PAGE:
The Warhammer 40K universe is a pretty rough place. You’ve got Nazi like Space Marines trying to ensure humanity’s survival by purging all Xenos, the extremely expendable Imperial guard allied with the Space Marines (for the most part), the Ork hordes plundering and pillaging worlds as they please, Chaos Space Marines who have fallen off the deep end and now fight ancient dark gods slaughtering anything, the Tyrranid hive consuming worlds like a plague of locusts, and the space-elfish Eldar who are always plotting ways to mess up everyone’s plans. Like I said, it’s a tough place, and it only gets tougher in the latest standalone expansion Warhammer 40K: Dawn of War II: Retribution.
For those of you who already are fans of DoWII or its other expansion Chaos Rising, you probably have a good idea what Retribution is all about. If you haven’t played any of the previous games, hit the jump and allow me to break it all down for you.
The DoWII series is a PC real-time strategy game with a RPG elements that focuses on cover-based tactical play rather than over all strategy. Unlike other popular RTS games (I’m looking at you StarCraft II), DoWII really doesn’t feature any base building, tech switches, etc. Instead, you are given a few squads of super powerful ‘hero’ units which you need to micromanage effectively in order to win. More depth of gameplay is added by allowing the player to customize each units equipment loadout. For example, if I want my Space Marine Force Commander to play more of a passive role, I can equip various accessories that will provide buffs to the rest of my units. If I want to be using him in a more proactive role, I can swap out the passive buffs for something like a jetpack, which will allow him to jump over terrain and land in the midst of battle breaking enemy moral.
I should mention that Retribution does make some changes to this formula, or rather adds some more variables that allows you more tactical options. You see, now before you start a mission you are able to bench any ‘hero’ unit and replace it with a much larger, specialized squad. For example, if you don’t want to use your Tech Priest, you can swap in standard Space Marines, a Terminator Squad, or even a Dreadnaught.
The big selling point for Retribution is that you are now able to play as the Imperial Guard. On top of that, Retribution features a single player campaign for every faction in the game (before the Chaos Space Marines, Eldar, Tyranid and Orks were only playable in multiplayer). While it’s fun to see how the other faction play, I do have a major complain about the single player campaign; they’re all basically the same thing. Regardless of which faction you choose, you’re going to end up playing the same levels with similar objectives. Sure the different factions has their own unique units, play styles and endings, but it’s just a little disappointing to be playing the same levels over and over again. One thing that can add some life to the singleplayer campaign is that you can play through the game co-op with a friend.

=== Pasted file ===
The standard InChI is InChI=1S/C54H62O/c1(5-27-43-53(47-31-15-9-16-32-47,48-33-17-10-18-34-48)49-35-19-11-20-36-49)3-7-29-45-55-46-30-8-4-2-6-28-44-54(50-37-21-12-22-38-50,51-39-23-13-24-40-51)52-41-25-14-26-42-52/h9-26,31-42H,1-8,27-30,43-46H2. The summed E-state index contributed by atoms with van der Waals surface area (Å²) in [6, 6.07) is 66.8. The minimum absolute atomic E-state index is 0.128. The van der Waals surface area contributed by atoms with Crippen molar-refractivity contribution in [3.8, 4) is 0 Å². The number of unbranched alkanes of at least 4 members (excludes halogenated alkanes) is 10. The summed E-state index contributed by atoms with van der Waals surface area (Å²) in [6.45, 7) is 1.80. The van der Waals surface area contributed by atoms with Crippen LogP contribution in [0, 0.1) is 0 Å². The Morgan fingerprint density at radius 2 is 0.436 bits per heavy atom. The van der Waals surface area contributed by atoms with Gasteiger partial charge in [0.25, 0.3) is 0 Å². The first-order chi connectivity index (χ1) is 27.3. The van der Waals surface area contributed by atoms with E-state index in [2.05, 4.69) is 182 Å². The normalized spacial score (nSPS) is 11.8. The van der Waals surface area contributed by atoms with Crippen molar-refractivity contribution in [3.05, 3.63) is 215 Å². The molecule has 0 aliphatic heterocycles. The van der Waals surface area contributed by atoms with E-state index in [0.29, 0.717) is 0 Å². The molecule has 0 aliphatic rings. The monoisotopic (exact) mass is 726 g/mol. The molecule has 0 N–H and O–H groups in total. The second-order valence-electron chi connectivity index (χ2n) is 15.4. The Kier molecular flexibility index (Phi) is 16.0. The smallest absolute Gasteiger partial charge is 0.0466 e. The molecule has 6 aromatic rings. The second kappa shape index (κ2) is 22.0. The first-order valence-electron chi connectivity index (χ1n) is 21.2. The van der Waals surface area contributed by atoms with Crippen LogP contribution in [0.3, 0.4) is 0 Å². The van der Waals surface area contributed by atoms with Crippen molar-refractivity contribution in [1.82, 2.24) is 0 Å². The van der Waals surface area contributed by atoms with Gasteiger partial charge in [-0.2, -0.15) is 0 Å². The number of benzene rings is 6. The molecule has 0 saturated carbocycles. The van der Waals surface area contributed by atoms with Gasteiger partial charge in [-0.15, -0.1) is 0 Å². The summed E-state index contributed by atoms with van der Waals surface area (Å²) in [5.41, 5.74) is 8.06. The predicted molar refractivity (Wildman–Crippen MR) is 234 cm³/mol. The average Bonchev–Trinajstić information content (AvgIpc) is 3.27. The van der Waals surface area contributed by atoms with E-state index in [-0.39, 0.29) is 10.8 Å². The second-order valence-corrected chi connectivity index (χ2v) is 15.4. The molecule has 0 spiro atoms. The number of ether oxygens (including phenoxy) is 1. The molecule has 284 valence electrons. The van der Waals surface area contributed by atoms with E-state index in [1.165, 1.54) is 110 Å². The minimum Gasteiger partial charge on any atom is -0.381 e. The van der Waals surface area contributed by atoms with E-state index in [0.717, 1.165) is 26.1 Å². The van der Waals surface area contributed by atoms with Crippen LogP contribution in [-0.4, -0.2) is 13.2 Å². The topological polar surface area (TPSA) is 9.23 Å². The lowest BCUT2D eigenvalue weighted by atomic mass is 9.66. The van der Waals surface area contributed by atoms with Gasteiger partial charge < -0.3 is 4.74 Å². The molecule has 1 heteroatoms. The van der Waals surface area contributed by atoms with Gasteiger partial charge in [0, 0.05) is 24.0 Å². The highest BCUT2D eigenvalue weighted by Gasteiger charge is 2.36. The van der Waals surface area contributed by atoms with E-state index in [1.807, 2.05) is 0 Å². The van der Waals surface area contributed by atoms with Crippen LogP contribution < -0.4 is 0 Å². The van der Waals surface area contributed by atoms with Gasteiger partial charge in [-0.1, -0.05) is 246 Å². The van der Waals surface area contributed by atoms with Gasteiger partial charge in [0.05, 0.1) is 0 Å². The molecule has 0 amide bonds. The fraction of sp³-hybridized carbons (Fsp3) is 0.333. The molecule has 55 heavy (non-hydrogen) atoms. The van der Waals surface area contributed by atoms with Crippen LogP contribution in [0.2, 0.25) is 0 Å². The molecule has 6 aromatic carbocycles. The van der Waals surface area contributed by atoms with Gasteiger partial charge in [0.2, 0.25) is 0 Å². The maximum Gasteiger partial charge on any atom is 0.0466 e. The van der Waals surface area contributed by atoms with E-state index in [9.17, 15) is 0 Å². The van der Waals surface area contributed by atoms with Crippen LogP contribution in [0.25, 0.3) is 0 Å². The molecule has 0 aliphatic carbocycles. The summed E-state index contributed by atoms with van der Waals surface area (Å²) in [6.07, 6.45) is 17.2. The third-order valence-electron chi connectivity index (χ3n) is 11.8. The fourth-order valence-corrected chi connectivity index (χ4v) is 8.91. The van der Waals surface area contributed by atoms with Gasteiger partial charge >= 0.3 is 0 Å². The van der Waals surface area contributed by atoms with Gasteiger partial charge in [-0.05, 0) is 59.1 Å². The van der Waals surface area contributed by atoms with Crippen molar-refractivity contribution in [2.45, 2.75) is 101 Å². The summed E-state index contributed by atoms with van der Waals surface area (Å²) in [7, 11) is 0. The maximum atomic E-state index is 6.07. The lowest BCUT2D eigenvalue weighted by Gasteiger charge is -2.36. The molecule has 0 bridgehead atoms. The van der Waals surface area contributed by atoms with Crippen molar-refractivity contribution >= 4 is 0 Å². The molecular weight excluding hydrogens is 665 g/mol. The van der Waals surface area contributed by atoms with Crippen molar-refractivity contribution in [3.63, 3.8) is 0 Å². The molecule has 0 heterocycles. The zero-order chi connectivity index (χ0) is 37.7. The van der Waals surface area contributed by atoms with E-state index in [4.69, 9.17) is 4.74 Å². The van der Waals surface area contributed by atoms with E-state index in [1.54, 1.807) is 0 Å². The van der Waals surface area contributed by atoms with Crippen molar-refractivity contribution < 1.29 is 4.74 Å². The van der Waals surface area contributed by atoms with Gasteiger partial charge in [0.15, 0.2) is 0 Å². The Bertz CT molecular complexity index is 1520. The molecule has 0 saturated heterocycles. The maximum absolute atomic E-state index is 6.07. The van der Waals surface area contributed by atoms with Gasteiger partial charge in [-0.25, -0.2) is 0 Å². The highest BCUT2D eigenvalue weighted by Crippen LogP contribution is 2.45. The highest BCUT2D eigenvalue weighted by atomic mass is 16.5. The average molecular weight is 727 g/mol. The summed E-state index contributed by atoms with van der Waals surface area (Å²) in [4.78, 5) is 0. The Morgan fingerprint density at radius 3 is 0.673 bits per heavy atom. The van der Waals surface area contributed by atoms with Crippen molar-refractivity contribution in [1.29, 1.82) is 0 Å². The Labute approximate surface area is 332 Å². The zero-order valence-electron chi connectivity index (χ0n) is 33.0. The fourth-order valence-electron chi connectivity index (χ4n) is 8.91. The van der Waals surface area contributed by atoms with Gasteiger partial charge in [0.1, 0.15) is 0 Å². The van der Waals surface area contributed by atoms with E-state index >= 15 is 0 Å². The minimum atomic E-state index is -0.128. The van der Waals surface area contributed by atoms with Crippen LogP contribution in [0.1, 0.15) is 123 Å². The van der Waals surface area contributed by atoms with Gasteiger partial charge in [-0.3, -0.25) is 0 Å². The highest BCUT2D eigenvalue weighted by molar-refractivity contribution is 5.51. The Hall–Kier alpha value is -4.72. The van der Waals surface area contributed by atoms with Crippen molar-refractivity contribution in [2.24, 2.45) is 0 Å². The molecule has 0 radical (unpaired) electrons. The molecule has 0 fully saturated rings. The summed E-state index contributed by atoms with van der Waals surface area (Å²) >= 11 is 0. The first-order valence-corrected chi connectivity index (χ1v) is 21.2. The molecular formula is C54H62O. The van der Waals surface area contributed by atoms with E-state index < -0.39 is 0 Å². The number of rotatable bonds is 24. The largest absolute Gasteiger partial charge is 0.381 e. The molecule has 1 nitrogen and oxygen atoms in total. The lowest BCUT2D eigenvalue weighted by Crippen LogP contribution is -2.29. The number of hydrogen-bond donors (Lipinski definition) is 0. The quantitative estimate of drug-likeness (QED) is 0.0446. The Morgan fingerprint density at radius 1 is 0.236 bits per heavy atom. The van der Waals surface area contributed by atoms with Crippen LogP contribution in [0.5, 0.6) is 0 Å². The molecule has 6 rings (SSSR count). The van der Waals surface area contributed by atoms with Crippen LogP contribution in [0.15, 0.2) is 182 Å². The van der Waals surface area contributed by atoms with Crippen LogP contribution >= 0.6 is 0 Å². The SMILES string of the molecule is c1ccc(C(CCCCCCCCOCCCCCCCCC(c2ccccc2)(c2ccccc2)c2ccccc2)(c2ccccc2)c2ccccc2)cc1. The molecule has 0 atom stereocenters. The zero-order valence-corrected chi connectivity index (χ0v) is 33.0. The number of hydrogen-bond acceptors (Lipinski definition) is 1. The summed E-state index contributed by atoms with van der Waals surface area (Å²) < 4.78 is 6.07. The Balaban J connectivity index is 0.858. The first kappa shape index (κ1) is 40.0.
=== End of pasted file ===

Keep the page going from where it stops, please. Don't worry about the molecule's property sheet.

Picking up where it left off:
Don’t take this to mean that there is no replay value in the game, though. The multiplayer will keep you entertained for a long while. There’s the standard versus mode called skirmish, where players choose their faction and hero unit, amass an army and then duke it out. There’s plenty of options and strategic avenues to explore ensuring an entertaining and dynamic experience.
My personal favorite multiplayer mode is called “Last Stand.” Basically a co-op horde mode game, each player chooses a persistent hero (meaning it levels up across games) and tries to hold out for as long as they can against wave after wave of AI enemies. Nothing beats kicking back with a few beers and some buddies as your badass heroes send wave after wave of goons to a bloody grave.
In terms of presentation, Retribution delivers on all fronts. The visuals are simply fantastic even when you zoom the camera in as far as possible, which you’ll want to do to check out all the battle animations in their full gory glory. Nothing beats seeing a Space Marine Dreadnaught pick up an Ork unit and literally tear it in half.
I should also take a moment to mention the voice acting. Now, I’m usually a harsh critic of the half-assed voice acting that plagues most games, but I have to admit Relic went all out for Retribution. You can hear bravado in the voices of the Imperial Guard as they charge into battle, the insanity that has crept into the minds of the Chaos Space Marines, and the dopeyness of the Ork hordes. I could not be more pleased with the sound and voice acting in Retribution.
All in all Warhammer 40K: Dawn of War II: Retribution is a great addition to the series. Despite the lackluster variety in the singleplayer campaigns, the option of playing through cooperatively with a friend and the various other multiplayer modes easily make up for it. If you’re a fan of the RTS genre who has gotten tired of the all to popular macromanagement focus in modern games, do yourself a favor and checkout Retribution. It’s a standalone expansion, so you don’t need to buy the previous games, plus it’s reasonably priced at $30. What more could you ask for?
Everything from the graphics and animations to the cut scenes show that Relic put tons of time and love into this game.
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Giving gamers a unique twist on the RTS genre, Retribution's focus on tactical gameplay is sure to please.
The enjoyment you'll find in the chaos of battle is enhanced ten fold by the superb voice acting and sound effects.
Despite having six almost identical campaigns, the variety of units, ability and multiplayer options will keep you entertained for a long time
Retribution is a solid stand alone expansion that I would have no problem paying $50 for... and it retails for $30.